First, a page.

Tuesday, February 10, 2004

A reminder from a brother

Recently, the Malaysian Society here in cardiff held a Malaysian Night and it was called Festival of Diversity and as usual it is filled with....performances...which in whatever ways..doesn't bring any benefit to anybody...other than enjoyment...and a good laugh. The article I have here is an article forwarded by somebody here in cardiff...stating his view on the whole thing and I find it very interesting and beneficial too...



In recent month, I travelled to the island of Cyprus, known as Kubrus in Arabic, the burial place of Umm Haram, the Prophet s.a.w. maternal aunt. For 300 hundred years it was a united island under the rule of the Ottoman Caliphate but it is now divided between the Turkish North and the Greek South following a disastrous fighting along the religious and racial lines in the 1960s.

As a Malaysian, I enjoyed the liberty to move freely between the two sides and had taken the opportunity to visit the dwelling of a certain syeikh in Lefke, North Cyprus. Though I had known him for several years through his many followers, this is going to be my first eye-to-eye contact with the Grand Syeikh himself. The plan to pay him a visit at his own retreat had been in place as early as 2001 but was put off because of the advice to 'prepare' myself first. It was only after my journey to Syria in the summer of 2003, having visited the tomb of the late Syeikh Abdullah Faiz ad-Daghestani (the teacher of the Grand Syeikh) and the retreat in the cave on Jabal Qasyoun, that the necessary green-light was finally given.

From the world's last divided capital (Berlin was united under the Unification Treaty in 1990), Lefkosa, I took the local bus to Lefke. The trip was only under two hours and as the bus trundled through the Mesaria plain towards the western slope of the Troodos mountain range, I passed through small vilages with intriguing names like Mevlevi. Many still have the village churches standing, though now functioning as mosques, as the stark reminder of their past, eventful history.

Lefke is situated in the most fertile area of Cyprus, once regarded as the world's major citrus basket, and until today many visitors to this area will be impressed by the many groves they see along the road. There is now a small, low-profile international university in Lefke, though the intake usually comes from Turkey proper or the former Soviet bloc countries. The small European community in Lefke is drawn here due to its somewhat secluded yet beautiful location, and to the fame of the Grand Syeikh who have students coming from all over the world: US, UK, Malaysia, you name it.

Following the direction given by some locals, I soon found myself on a village path with tall grasses on both sides. An old man with the unmistakable green turban of the Grand Syeikh's Order was walking in front of me, carrying a walking stick as is the sunnah and humming some zikr. Then a family with two children, adorned with all the traditional Turkish regalia and the order's green turban, walked past us, the children's faces beaming with lights so bright even though it was mid-summer's noon. With faces that sweet that I could have eaten them alive!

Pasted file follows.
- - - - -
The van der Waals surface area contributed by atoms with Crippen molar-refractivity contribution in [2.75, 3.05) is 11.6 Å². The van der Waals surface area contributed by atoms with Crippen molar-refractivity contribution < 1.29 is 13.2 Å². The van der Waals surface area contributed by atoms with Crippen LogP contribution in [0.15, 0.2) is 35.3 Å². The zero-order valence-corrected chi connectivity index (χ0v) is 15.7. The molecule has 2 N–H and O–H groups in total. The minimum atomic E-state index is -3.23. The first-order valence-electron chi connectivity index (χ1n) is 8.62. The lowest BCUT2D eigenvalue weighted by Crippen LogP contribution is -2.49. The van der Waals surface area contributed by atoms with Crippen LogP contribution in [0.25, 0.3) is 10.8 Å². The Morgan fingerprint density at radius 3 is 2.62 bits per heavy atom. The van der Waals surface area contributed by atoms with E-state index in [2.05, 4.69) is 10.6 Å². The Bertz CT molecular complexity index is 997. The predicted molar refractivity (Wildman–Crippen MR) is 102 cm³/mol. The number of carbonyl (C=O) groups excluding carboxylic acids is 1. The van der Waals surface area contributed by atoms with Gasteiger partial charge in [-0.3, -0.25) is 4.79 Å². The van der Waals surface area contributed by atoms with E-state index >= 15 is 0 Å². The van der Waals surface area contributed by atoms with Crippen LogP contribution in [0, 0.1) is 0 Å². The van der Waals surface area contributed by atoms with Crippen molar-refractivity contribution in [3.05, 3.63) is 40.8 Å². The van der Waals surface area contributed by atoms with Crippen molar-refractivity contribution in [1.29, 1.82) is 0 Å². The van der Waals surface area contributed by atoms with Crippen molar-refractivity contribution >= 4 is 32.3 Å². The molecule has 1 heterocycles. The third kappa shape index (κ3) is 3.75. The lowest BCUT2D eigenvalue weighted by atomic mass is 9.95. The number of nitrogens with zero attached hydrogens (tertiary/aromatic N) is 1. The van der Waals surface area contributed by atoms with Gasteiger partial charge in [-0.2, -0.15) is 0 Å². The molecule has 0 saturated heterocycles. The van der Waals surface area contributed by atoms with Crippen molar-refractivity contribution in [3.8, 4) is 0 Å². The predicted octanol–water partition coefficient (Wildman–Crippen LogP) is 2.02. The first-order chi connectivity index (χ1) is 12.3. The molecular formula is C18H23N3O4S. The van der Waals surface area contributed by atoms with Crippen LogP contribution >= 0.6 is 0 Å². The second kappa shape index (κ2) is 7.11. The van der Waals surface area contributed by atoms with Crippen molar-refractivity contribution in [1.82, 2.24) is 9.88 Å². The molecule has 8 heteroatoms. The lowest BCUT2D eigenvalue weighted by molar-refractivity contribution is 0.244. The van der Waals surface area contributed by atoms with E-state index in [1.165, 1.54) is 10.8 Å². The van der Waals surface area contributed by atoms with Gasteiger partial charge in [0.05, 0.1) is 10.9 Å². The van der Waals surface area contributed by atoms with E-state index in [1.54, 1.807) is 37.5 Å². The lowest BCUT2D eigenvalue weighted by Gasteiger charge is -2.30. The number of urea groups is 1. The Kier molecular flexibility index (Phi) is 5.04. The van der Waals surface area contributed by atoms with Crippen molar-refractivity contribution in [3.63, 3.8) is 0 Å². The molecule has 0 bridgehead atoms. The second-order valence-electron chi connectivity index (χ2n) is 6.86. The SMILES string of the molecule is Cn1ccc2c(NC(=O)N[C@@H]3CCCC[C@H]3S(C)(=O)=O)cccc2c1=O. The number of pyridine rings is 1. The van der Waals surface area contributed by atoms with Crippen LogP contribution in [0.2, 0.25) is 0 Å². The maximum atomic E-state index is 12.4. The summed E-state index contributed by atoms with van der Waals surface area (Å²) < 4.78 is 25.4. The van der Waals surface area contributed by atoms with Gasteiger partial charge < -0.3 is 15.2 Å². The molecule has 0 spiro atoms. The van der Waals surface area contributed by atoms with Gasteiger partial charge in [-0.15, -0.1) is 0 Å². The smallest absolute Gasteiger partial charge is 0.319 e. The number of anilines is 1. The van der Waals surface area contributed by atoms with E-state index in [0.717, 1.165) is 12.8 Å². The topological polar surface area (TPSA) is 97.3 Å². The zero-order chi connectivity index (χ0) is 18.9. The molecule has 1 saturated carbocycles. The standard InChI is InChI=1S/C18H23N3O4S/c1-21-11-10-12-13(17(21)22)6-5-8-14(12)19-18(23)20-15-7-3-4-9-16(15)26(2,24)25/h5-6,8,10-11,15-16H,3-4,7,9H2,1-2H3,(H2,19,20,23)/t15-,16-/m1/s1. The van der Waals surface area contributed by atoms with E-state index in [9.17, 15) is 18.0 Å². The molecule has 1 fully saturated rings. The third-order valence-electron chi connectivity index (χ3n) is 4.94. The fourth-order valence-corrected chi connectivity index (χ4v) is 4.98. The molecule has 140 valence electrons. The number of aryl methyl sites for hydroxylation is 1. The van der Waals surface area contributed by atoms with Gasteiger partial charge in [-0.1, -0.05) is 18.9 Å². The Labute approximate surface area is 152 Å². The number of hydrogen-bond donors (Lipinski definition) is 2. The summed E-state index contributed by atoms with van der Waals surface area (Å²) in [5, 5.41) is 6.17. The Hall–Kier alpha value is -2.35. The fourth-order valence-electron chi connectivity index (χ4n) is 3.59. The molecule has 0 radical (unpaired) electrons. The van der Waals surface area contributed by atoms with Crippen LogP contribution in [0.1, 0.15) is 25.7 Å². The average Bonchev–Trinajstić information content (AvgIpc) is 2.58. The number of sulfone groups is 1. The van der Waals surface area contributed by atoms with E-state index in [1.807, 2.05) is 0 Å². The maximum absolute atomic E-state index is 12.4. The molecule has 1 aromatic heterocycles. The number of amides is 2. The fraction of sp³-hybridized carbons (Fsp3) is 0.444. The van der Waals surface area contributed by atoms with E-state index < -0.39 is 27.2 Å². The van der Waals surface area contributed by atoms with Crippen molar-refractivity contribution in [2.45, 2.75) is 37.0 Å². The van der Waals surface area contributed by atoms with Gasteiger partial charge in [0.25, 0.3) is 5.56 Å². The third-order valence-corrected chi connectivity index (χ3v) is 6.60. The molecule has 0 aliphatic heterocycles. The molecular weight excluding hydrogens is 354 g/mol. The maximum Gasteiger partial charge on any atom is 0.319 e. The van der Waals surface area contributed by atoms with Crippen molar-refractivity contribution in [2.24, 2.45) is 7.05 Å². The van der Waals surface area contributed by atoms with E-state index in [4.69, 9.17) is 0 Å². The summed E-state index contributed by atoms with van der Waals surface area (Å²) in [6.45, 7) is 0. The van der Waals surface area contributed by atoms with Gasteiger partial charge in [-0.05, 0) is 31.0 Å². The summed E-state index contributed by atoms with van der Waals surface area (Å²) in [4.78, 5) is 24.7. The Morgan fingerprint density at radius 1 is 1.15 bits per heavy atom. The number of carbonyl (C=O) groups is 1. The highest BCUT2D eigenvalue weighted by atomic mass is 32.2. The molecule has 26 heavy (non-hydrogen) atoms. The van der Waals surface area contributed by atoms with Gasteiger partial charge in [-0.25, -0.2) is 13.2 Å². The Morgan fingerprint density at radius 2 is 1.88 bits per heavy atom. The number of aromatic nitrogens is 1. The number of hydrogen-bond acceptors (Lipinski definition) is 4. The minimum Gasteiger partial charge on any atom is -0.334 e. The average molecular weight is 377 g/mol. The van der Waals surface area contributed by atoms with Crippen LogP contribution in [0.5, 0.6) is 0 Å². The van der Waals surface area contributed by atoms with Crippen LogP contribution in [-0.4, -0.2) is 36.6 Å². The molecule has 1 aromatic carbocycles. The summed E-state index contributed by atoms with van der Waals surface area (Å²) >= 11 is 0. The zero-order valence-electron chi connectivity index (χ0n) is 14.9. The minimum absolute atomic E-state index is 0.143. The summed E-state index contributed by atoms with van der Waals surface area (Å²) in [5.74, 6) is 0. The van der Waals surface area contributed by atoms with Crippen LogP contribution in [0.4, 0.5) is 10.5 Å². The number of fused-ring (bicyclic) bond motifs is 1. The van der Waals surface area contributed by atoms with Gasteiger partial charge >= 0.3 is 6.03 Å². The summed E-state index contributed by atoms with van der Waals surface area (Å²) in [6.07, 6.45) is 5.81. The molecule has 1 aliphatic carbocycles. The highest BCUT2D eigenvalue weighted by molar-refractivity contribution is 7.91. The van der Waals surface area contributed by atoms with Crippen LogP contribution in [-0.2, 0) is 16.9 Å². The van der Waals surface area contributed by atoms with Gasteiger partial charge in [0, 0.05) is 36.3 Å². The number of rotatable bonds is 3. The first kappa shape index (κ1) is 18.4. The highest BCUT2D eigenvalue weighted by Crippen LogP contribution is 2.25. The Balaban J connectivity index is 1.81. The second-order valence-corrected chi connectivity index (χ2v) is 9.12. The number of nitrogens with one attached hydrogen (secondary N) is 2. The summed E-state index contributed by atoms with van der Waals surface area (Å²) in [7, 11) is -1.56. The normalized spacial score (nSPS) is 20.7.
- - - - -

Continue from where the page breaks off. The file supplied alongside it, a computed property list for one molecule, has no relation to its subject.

After a bend, the Grand Syeikh's retreat suddenly was there in front of me. It was so humble and simple, nothing to signal to the owner's fame that has attracted streams of followers and religious students here. Certainly this is not like the glorious palaces of certain rulers or the impressive mansions of certain men of stardom. I experienced some sort of deja vu for a while for indeed I have seen a dwelling like this before of my late teacher in Malaysia, and earlier this year (2003), at the retreat of Syeikh Umar al-Mathnawi in the Chellah necropolis of Rabat in Morocco. If people can be downgraded to be classified to genus and species, then this Grand Syeikh is indeed of the same species of all the syuyukh I have met before.

The Grand Syeikh was a chemical engineer graduate from the Istanbul University, but his family had always been religious and has a lineage tracing back to the Grand Master Maulana Jalaludin ar-Rumi of Konya. He had completed his primary Islamic studies from scholars among his own families and then went to study at the foot of the Erzurumi master, Syeikh Sulaiman Erzurumi. Following the order from Syeikh Sulaiman, he then travelled down to Syria where he was instructed by Syeikh Abdullah Faiz ad-Daghestani for several years, involving months of intense spiritual training at Jabal Qasyoun and preaching the people of ash-Shams and Kubrus, travelling all this while on foot, (subhanallah!).

As I entered the building, I heard that he was teaching in English, so I knew that he was having some international audiences. That was a double bonus for me, because I came half-expected to have the honour of meeting the man let alone to drink some from this great fountain of knowledge. All Praises be to Allah alone.

The Grand Syeikh was sitting inside the mihrab with his foot stretched on the floor, and there was no way that he could have seen me coming in. But he said something which would later on astonished everyone. Not wanting to disrupt the majlis, I quietly pushed the door to the prayer hall opened, but it gave a small squeaky sound. At that point the Grand Syeikh suddenly stopped speaking and said 'Yes, ******* (my name!)' It could have been a coincidence or something, but thinking of that just make me wonder in amazement - how could he have known my name?.